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Carnaby

Carnaby


Words Kirk Truman

Illustrations Lucy Bayliss


Really, London started here for me. As a teenager and a then indie/MOD-type some 5 years ago, I started my first job here in London, along the brick pathway of Carnaby Street. Though it wasn’t The Jam soundtrack roaring out of Liam Gallagher’s newly launched Pretty Green flagship store, likely as my new employer that took my attention, but my undeniable fascination with a street so poignant and defining of this corner of Soho.

Seemingly, the 1960s have become overwhelmingly synonymous with a certain street that runs between Beak Street in the south and Liberty of London in the north. Though, this area has a rich history and accounts of land exchange dating from the 16th century. Thomas Poultney, a landowner, came to acquire two then adjoining fields. These together were to be known as Six Acre Close on which there was a well and windmill, thus making for the site of Carnaby Street as we know it today.

Taking its name from Karnaby House, originally erected in 1693, Carnaby Street was laid out around 1685. The street itself has gone from fashion to fashion and has always been synonymous with trade; with a market having begun in the 1820s. In his 1845 novel, Sybil, Benjamin Disraeli referred to a once famous carcase butcher in Carnaby market, which would’ve no doubt sat among a mass of traders. From 1850 to the early 20th century, the area became heavy populated by tailors, dressmakers and ancillary trades, thus serving West-End shops and Savile Row tailors nestled behind Regent Street. Trade, however, was soon encouraged with the opening of clubs and music venues around Carnaby; The Florence Mills Social Club (a jazz club and gathering spot for advocates of Pan-Africanism) being opened by Amy Ashwood Garvey and Sam Menning in 1934 at no. 50.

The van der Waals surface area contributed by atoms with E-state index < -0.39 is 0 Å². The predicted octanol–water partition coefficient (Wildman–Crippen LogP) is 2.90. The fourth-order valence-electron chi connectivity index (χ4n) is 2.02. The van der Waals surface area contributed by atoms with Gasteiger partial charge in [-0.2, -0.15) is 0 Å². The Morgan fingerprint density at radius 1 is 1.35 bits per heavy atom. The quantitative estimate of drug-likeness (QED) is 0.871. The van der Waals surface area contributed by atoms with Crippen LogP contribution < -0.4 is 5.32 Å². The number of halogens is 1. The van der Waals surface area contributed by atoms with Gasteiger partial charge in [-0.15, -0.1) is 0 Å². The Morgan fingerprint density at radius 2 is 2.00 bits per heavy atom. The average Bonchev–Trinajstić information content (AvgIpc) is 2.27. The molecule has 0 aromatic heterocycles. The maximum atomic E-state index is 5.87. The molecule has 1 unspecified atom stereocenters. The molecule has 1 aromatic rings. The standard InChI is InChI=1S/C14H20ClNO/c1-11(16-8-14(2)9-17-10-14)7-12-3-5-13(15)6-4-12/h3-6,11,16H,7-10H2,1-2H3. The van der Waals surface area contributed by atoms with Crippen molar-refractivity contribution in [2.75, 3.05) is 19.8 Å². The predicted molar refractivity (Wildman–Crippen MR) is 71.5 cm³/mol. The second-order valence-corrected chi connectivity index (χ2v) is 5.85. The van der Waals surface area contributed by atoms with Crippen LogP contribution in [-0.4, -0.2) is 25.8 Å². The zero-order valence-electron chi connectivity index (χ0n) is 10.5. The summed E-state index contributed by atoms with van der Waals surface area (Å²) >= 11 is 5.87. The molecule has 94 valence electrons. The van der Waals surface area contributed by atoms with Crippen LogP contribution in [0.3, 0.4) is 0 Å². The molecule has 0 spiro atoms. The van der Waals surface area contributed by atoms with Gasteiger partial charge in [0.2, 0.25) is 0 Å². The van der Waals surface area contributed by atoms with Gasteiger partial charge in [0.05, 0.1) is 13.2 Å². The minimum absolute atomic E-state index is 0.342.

By the late 1950s, men’s fashion had begun its lasting descent upon Carnaby when His Clothes was opened in 1958 by Glaswegian John Stephen. He was the first entrepreneur to identify and sell to the young menswear market which began its emergence in the 50s and 60s. A widely regarded pioneer, Stephen became one of the most important figures of 1960s fashion, voicing the bold claim “Carnaby is my creation” in 1967. Stephen was widely regarded as the founder of men’s Mod fashion, whether Carnaby was indeed his creation is a matter of debate. Nonetheless, he was a purveyor and designer of sharp tailoring and clothes for the 1960s Mods, with his exuberant array of clients including staples of the era such as the Beatles, the Rolling Stones, the Kinks, the Small Faces and Jimi Hendrix.